Seek professional help. There are many professionals who help people who have binge eating problems. They include psychologists, psychiatrists, general physicians, dietitians, social workers, nurses, and others. Some specialize in the area.

Join a self-help group. Many such groups are excellent, but unfortunately some are not. Some have questionable views on binge eating problems and how they should be tackled. Also, some are focused more on helping people live with their problem than overcoming it. Before committing yourself to a self-help group, find out as much as you can about it. If you do decide to join one, see if it suits you. Remember, you can always leave if the group isn’t right for you.

Use this self-help program. Whether you are male or female, single or married, living alone or with others, you can use this self-help program. You should reject this program only if one of the exclusion criteria mentioned later applies.

Combine professional help and self-help. There are two ways to do this. You can use this program on your own while at the same time receiving therapy of some other sort—therapy directed at, for example, self-esteem or relationships. This is a good plan so long as you have discussed it with your therapist. He or she must be fully informed in case there is a clash between this program and the help being provided.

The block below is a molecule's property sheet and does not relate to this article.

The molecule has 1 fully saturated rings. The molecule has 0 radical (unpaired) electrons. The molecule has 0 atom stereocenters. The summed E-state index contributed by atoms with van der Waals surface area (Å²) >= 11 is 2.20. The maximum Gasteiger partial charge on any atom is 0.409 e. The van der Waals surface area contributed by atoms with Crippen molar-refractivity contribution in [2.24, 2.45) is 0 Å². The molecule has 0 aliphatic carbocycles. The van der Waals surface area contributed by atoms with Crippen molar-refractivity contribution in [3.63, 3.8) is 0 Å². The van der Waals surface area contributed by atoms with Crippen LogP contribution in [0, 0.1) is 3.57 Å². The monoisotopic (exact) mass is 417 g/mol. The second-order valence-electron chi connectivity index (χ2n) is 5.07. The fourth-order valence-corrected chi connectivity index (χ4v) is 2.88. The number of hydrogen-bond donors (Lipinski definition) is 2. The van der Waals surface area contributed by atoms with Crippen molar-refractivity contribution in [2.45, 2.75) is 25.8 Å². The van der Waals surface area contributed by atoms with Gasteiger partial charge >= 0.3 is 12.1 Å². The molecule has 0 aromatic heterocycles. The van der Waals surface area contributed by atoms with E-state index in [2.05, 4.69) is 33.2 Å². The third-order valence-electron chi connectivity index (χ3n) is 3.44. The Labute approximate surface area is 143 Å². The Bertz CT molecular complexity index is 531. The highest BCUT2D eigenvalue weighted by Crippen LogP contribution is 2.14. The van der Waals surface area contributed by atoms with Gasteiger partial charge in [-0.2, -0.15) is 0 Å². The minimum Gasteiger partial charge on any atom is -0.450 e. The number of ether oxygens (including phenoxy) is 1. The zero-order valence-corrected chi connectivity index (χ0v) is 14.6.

Regular Eating

Your plan should be flexible rather than rigid. It is important that you adjust the times of your meals and snacks to suit your commitments, but do try to establish as regular a pattern as possible. Obviously, the precise times will vary from day to day; for instance, work days are likely to differ from nonwork ones.

When you eat should be dictated by your plan for the day and not by sensations of hunger or urges to eat. Popular articles in the media often tell us to listen to our body’s signals and eat in response to them. This apparently wholesome advice ignores the fact that these signals are often disturbed in those who binge. Erratic eating, especially when it consists of alternating binge eating and dieting, disrupts the normal mechanisms that control hunger and fullness with the result that they are no longer a reliable guide as to when to eat. Later, once you have been eating regularly for some time, normal sensations of hunger and fullness will return—although this may take many months. Once this happens, you can use these sensations to guide your eating, although maintaining a pattern of regular eating should remain a priority.